pills that make her wonder why
she has no pill to help her die

In a way a poem like this is more devastating than the others because the tension between the lightness of the form and the heaviness of the content pulls at the heartstrings in a very painful way. But to answer your question, the whole book held me together, both while my mom was dying and afterwards. I don’t know what I would do if I didn’t write poems. Writing poems has gotten me through all the tough times in my life. I am exceedingly grateful that I have this outlet and that the poems often resonate and offer comfort to others.

+++ 

THANK YOU, Jane and Lesléa-- for this wonderful exchange. I really feel like I'm eavesdropping on two friends talking deeply about a serious subject, but with the care and lightness of a long friendship. What a privilege! 

Now head on over to A Teaching Life where Tara is hosting this week's Poetry Friday gathering. 
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46. Happy Puzzle Day!

The word is out...

Our next installment in The Poetry Friday Anthology series will be published in March! And to whet your appetite for The Poetry Friday Anthology for Celebrations, here is the poem for January 29 (today!):

And here are the Take 5! activities that accompany this poem:
Sample puzzle from National Geographic.com/games
1. Hold up a single piece from a (jigsaw) puzzle and ask children to guess what it is from. Then read this poem aloud slowly.
2. Invite everyone to join in on the final line (“a puzzling scene”) while you read the poem aloud again.
3. Just for fun, work together to complete an online jigsaw puzzle. One source: NationalGeographic.com/games/photo-puzzle-jigsaw/
4. Pair this poem with this picture book: Hide-and-Seek Science: Animal Camouflage (Holiday House, 2013) by Emma Stevenson, and guide children in finding the hidden animals within each ecosystem to celebrate National Puzzle Day.
5. For another poem about 100 things, look for the poem “My 100th Day Collection” by Betsy Franco (mid-January to mid-February, pages 38-39) and for riddle and puzzle poems, check out Kindergarten Kids: Riddles, Rebuses, Wiggles, Giggles, and More! by Stephanie Calmenson (HarperCollins, 2005).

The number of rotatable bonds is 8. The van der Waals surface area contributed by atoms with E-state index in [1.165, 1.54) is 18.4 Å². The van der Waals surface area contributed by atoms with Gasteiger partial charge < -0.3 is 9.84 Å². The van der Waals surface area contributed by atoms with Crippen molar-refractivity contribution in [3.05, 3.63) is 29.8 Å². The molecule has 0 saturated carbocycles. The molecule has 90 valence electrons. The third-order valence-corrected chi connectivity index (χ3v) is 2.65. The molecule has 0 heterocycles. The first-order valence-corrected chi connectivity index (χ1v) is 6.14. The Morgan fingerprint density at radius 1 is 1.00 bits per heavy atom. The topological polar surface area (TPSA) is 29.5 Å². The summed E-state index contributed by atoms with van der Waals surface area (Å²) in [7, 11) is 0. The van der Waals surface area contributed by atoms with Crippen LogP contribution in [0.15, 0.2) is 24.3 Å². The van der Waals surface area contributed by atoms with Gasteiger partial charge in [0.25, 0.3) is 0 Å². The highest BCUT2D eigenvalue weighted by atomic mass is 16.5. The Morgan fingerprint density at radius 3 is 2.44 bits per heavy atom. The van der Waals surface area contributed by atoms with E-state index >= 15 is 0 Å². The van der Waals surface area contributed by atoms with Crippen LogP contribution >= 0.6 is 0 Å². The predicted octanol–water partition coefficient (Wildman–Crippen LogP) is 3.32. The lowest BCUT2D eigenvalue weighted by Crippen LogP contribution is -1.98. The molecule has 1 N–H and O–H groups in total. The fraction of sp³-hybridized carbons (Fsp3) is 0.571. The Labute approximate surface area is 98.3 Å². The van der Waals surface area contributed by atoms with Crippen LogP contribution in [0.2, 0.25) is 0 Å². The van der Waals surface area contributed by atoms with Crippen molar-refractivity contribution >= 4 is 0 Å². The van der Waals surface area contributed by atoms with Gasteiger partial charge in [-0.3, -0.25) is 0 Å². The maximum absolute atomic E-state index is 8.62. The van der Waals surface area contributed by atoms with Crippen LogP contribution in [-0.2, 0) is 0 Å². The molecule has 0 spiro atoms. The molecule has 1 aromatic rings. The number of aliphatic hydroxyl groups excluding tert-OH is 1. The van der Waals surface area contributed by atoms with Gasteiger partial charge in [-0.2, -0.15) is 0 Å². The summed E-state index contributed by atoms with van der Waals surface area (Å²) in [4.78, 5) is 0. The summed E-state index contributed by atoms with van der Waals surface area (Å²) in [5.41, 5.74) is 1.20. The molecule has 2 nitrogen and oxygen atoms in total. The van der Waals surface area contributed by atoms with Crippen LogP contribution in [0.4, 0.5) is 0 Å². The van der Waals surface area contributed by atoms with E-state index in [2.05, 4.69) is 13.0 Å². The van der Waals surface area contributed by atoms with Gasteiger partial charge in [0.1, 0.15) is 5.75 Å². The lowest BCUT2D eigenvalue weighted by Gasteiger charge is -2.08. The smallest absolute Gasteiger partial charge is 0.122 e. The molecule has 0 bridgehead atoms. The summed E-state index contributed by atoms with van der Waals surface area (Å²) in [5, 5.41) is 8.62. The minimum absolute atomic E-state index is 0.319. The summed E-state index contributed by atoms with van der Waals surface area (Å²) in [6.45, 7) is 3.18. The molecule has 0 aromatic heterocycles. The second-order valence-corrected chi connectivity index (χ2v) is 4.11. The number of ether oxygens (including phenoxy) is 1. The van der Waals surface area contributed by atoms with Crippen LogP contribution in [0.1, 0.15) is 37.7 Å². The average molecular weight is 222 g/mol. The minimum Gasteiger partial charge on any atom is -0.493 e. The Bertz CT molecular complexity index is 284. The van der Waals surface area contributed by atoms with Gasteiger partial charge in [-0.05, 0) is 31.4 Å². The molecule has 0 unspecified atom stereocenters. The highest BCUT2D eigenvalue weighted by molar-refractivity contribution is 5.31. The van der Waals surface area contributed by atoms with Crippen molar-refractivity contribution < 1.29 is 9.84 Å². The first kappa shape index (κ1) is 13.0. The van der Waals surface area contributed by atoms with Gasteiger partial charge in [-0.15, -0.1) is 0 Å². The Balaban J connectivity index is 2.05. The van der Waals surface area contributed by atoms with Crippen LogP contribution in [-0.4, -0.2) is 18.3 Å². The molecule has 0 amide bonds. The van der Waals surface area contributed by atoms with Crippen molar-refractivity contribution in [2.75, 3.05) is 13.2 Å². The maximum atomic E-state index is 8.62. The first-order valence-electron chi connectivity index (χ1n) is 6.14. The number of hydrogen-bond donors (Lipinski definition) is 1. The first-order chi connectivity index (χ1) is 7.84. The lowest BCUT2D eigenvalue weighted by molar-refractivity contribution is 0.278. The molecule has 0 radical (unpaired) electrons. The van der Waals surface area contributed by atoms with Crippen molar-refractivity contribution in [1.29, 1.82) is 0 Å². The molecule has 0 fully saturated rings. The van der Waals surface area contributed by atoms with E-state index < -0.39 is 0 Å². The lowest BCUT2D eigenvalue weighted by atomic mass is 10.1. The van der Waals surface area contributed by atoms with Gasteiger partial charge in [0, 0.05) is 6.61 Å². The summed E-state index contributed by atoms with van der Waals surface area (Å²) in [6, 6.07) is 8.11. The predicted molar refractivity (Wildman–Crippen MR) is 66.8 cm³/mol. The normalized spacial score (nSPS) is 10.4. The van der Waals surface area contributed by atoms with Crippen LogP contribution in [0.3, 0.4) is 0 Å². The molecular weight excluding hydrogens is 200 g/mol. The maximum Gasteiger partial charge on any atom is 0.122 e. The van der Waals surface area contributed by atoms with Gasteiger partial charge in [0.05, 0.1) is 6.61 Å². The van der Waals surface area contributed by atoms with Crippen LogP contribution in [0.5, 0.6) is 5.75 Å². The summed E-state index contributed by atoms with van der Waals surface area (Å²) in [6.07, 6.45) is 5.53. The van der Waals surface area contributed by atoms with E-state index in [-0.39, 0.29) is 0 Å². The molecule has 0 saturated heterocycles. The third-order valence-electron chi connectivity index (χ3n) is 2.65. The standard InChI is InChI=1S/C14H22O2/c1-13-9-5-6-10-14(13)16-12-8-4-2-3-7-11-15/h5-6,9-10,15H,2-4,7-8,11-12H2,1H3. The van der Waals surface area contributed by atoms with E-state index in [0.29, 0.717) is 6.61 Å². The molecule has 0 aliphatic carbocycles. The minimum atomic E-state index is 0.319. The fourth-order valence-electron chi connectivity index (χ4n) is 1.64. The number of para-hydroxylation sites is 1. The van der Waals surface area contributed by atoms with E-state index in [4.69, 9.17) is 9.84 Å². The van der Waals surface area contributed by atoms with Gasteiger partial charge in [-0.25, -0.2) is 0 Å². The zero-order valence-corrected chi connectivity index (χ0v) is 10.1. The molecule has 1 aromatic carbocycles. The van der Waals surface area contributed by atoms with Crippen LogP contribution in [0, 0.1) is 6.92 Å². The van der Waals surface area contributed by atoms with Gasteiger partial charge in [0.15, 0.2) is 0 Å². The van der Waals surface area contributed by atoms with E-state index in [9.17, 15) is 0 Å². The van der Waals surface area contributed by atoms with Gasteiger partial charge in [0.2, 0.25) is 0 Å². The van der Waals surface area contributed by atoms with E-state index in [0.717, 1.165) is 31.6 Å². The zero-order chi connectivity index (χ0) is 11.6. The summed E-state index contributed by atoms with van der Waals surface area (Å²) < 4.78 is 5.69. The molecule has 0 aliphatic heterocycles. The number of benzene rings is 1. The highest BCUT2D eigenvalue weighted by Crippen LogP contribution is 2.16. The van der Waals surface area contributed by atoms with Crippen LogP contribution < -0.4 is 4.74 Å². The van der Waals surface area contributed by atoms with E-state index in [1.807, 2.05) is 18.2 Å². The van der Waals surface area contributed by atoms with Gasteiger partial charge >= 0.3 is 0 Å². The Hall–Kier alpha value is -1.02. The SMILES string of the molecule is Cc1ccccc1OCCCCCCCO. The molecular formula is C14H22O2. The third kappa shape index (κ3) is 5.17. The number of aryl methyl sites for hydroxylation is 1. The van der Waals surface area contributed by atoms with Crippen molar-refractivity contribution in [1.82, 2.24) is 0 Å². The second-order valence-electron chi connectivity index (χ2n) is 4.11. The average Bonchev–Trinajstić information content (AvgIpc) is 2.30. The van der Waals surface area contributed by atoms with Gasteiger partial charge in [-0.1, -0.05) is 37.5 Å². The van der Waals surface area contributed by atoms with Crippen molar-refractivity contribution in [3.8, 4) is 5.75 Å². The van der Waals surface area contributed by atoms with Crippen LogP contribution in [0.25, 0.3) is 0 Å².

In a nutshell, The Poetry Friday Anthology for Celebrations offers:
  • 156 new, unpublished poems by 115 poets
  • poems tied to holidays, celebrations, historic events, and wacky occasions across the calendar year
  • all the poems in both English and Spanish
  • Take 5! activities for sharing every poem with children
  • every poem paired with a picture book to read aloud for a story time or lesson plan
  • skill connections (for CCSS, TEKS, and NCSS)
  • poems appropriate for children preK-5 (and beyond)

Pre-order your copy today here. And for more info go here.


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47. Notable (Poetry) Books for a Global Society 2015

Just this week the IRA (now ILA) committee (for CL/R) announced it's latest list of "Notable Books for a Global Society." I was so pleased that they included 8 poetry books on their list of 25 titles published in 2014. Let's see which ones they highlighted, shall we?

Caminar
Harlem Hellfighters
Silver People
Voices from the March
Brown Girl Dreaming
Like Water on Stone
The Red Pencil
A Time to Dance

The pdf of the annotated list complete with book covers here:

I noticed that these are all novels in verse (except Harlem Hellfighters)! Which is lovely, but where are the anthologies that reflect global world views and connections? That's the next challenge for us! But each of these books is truly distinctive, beautifully written and offers a fascinating window into a culturally rich story. Don't miss them!

Here's complete bibliographic info for these 8 titles:

Brown, Skila. 2014. Caminar.Somerville, MA: Candlewick.
Engle, Margarita. 2014. Silver People: Voices from the Panama Canal. Boston: Houghton Mifflin Harcourt.
Lewis, J. Patrick. 2014. Harlem Hellfighters. Mankato, MN: Creative Editions.
Lewis, J. Patrick and Lyon, George Ella. 2014. Voices from the March: Washington, D.C., 1963. Honesdale, PA: Wordsong/Boyds Mills Press.
Pinkney, Andrea Davis. The Red Pencil.  New York: Little, Brown.

Venkatraman, Padma. 2014. A Time to Dance. New York: Penguin.
Walrath, Dana. 2014. Like Water on Stone. New York: Delacorte.
Woodson, Jacqueline. 2014. Brown Girl Dreaming. New York: Penguin.

If you want more information about this SIG (Special Interest Group) and the history of the Notables list, here's a nugget from their website: